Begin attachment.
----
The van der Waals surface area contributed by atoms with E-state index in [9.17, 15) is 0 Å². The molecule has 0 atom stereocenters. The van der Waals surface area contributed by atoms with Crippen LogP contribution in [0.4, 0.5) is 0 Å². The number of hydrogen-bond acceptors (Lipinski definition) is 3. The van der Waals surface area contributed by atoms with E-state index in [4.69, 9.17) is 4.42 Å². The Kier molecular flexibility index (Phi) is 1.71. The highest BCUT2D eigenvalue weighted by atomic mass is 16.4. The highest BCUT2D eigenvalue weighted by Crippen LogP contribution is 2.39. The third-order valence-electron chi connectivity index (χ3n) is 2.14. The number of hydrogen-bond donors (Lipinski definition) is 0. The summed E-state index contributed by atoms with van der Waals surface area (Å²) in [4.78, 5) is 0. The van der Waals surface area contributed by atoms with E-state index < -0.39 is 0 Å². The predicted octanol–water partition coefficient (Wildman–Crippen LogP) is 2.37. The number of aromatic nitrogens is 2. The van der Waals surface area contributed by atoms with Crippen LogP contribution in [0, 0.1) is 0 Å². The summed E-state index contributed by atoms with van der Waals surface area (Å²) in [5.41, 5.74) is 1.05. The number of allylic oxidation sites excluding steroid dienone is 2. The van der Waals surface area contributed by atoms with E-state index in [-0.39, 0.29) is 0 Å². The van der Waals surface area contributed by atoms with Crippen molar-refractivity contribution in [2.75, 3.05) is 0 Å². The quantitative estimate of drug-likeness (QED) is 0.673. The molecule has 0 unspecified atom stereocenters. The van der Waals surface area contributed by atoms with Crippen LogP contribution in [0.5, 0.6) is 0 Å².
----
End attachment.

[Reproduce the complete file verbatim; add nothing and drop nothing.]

The van der Waals surface area contributed by atoms with E-state index in [9.17, 15) is 0 Å². The molecule has 0 atom stereocenters. The van der Waals surface area contributed by atoms with Crippen LogP contribution in [0.4, 0.5) is 0 Å². The number of hydrogen-bond acceptors (Lipinski definition) is 3. The van der Waals surface area contributed by atoms with E-state index in [4.69, 9.17) is 4.42 Å². The Kier molecular flexibility index (Phi) is 1.71. The highest BCUT2D eigenvalue weighted by atomic mass is 16.4. The highest BCUT2D eigenvalue weighted by Crippen LogP contribution is 2.39. The third-order valence-electron chi connectivity index (χ3n) is 2.14. The number of hydrogen-bond donors (Lipinski definition) is 0. The summed E-state index contributed by atoms with van der Waals surface area (Å²) in [4.78, 5) is 0. The van der Waals surface area contributed by atoms with E-state index < -0.39 is 0 Å². The predicted octanol–water partition coefficient (Wildman–Crippen LogP) is 2.37. The number of aromatic nitrogens is 2. The van der Waals surface area contributed by atoms with Crippen LogP contribution in [0, 0.1) is 0 Å². The summed E-state index contributed by atoms with van der Waals surface area (Å²) in [5.41, 5.74) is 1.05. The number of allylic oxidation sites excluding steroid dienone is 2. The van der Waals surface area contributed by atoms with E-state index in [-0.39, 0.29) is 0 Å². The van der Waals surface area contributed by atoms with Crippen molar-refractivity contribution in [2.75, 3.05) is 0 Å². The quantitative estimate of drug-likeness (QED) is 0.673. The molecule has 0 unspecified atom stereocenters. The van der Waals surface area contributed by atoms with Crippen LogP contribution in [0.5, 0.6) is 0 Å².